Friday, 01 March 2024 12:55

M. bovis - we need to be vigilant

Written by  Staff Reporters
Prime Minister Christopher Luxon meeting Lucy the inflatable cow at Southern Field Days. Prime Minister Christopher Luxon meeting Lucy the inflatable cow at Southern Field Days.

From November 1, 2023, Ministry for Primary Industries’ Mycoplasma bovis Eradication Programme has been contracted out to disease management agency OSPRI, as it enters a long-term surveillance phase.

The change marks the transition of the whole programme to a management agency, with the goal of eradicating M. bovis in New Zealand by 2028.

OSPRI took the opportunity to reinforce how well the programme had dealt with the issue, given that most other countries believed the task was impossible, but also reminding farmers of the need to be vigilant.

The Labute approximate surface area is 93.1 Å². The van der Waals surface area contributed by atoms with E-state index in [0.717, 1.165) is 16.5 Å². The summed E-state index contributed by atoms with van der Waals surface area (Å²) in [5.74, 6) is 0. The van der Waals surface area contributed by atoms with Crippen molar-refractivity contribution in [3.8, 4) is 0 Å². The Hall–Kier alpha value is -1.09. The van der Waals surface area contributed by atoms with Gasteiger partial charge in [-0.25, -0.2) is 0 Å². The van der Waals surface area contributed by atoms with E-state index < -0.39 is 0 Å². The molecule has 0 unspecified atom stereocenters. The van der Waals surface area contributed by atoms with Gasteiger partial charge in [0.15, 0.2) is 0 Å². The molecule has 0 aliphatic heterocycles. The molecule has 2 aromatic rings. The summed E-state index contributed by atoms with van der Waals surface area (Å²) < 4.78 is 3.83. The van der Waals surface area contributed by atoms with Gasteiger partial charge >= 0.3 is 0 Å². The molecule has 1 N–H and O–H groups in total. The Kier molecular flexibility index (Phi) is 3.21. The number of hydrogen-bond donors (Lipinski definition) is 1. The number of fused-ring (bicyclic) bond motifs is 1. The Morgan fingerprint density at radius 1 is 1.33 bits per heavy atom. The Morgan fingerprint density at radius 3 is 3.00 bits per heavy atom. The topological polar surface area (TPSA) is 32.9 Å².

NAIT was designed to provide fast and accurate tracing of animals (deer and cattle) to support disease management in NZ, provided farmers “bought into” recording and supplying movement data in a timely manner.

Louisa Sahin, regional partner extension services for OSPRI, says the best way for farmers to help shut the gate on diseases like M.bovis is to keep accurate information about themselves, their farm and their herd via the NAIT system.

Noting that disease can spread rapidly through any locality, OSPRI highlighted the need to record and report animal movement onto or off farms within 48 hours of any such actions.

Sahin notes that she had heard reports of some stock owners being reluctant to tag animals, maybe because of losing tags accidentally. Rather, they preferred to tag animals as they left a property, likely to result in mistakes at the last minute. Helping visitors to Southern Field Days recently to have a little fun with this serious message, a roaming inflatable cow called Lucy was seen to be posing for the obligatory selfie with young and old, and even Prime Minister Christopher Luxon.

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